Attorney Kevin Madison settled a sexual harassment claim against a North Texas doctor for the sum of $25,000.00.
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Attorney Kevin Madison settled a sexual harassment claim against a North Texas doctor for the sum of $25,000.00.
Just filed a lawsuit against a CPS (Child Protective Services) Investigator employed by the State of Texas for sending lewd text messages and pornographic photo to a woman he was investigating. Suit filed on January 1, 2018 in Travis County Court at Law.
SEXUAL HARASSMENT/EXPLOITATION ATTORNEY KEVIN MADISON JUST SETTLED A CLAIM AGAINST A TEXAS MAN WHO INFECTED HIS SEXUAL PARTNER WITH HERPES VIRUS FOR $150,000.00. At the Law Offices of Kevin R. Madison, P.C., Attorney Kevin R. Madison has settled cases throughout Texas for Intentional, Reckless, and Negligent Transmission of Sexually Transmitted Diseases (Herpes Simplex Virus) for amounts that range from $25,000 to over $160,000. Although the most common STD claims are usually Herpes Simplex Virus (HSV) claims, we handle all types of sexually transmitted disease claims, including: Herpes, HIV, AIDS, Hepatitis, Human Papillomavirus (HPV), Genital Warts, Gonorrhea, Syphilis, Pelvic Inflammatory Disease (PID), and Chlamydia. Call for a free telephone or office consultation. (512) 708-1650. All consultations are held in the strictest of confidence. We have a female Registered Nurse on staff for those who prefer to discuss their case with a female medical provider.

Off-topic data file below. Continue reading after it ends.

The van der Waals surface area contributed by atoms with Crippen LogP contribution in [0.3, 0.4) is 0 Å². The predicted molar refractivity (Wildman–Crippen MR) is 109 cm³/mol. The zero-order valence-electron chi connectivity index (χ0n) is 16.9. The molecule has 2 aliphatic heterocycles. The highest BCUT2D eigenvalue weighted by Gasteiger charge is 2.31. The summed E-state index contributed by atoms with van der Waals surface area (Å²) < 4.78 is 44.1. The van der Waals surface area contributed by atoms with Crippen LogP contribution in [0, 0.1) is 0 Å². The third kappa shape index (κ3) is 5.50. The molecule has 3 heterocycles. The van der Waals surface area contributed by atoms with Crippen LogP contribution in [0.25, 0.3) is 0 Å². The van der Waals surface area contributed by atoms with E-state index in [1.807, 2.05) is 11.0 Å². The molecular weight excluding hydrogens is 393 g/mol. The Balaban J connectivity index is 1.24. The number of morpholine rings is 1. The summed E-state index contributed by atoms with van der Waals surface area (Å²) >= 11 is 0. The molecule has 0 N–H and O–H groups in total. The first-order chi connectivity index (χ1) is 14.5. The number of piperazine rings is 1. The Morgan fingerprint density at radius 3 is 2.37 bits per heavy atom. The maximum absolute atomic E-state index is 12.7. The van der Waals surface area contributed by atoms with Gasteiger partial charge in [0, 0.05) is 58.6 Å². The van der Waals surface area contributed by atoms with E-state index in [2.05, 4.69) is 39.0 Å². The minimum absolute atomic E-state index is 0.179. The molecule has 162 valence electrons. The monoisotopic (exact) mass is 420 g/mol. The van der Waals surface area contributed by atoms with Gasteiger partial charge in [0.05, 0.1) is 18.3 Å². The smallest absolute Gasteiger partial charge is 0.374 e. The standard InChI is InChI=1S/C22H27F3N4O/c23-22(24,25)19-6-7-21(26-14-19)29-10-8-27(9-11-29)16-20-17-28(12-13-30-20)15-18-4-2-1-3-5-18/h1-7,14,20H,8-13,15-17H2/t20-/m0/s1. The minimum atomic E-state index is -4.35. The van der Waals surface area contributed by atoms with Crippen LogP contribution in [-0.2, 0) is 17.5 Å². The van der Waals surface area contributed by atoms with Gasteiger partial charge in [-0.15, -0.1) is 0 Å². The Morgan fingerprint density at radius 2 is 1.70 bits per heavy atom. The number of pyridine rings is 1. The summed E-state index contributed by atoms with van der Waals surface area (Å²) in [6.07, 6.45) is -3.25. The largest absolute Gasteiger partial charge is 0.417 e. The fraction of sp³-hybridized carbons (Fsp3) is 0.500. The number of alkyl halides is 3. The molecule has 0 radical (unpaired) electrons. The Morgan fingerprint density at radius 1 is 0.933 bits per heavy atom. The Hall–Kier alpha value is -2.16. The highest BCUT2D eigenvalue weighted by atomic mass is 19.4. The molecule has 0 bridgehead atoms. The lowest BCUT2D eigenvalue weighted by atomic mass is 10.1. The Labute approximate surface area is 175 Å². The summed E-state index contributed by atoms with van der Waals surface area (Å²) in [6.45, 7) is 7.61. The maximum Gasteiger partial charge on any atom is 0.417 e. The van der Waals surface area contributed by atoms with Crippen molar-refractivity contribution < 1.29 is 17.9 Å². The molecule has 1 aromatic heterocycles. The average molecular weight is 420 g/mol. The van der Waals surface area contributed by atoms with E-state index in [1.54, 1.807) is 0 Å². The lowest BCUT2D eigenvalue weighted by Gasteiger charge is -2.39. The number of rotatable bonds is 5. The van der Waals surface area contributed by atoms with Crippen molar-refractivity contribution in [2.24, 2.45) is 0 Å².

Sexual Harassment at Work (copyright 2017)
Sexual Harassment occurs when an employer, supervisor, or co-employee makes unwelcome sexual advances, requests for sexual favors, or unwanted physical contact that is offensive or lewd.
Employees have the legal right to assert sexual harassment claims against their employer based on sexual harassment and sexual discrimination at the workplace if the employer fails to take corrective action or violates a mandate contained in federal or state regulations.
These cases are brought under the 1964 Civil Rights Act, Title VII. The complaint is filed by an individual or their attorney with the Texas Workforce Commission or the Federal Equal Employment Opportunity Commission (EEOC). Claims pursued against employers under the 1064 Civil Rights Act can only be investigated and pursued if your employer has 15 or more full-time employees. The first question a labor law attorney will probably ask you is, “how many full-time employees does your employer have.”
What do employees do when they work for a small business or just one boss? At my law firm, we do not handle EEOC cases. We do not have to worry about the onerous time reporting limitations, some as short as 180 days, and 15 employee threshold requirements of federal and state civil rights laws.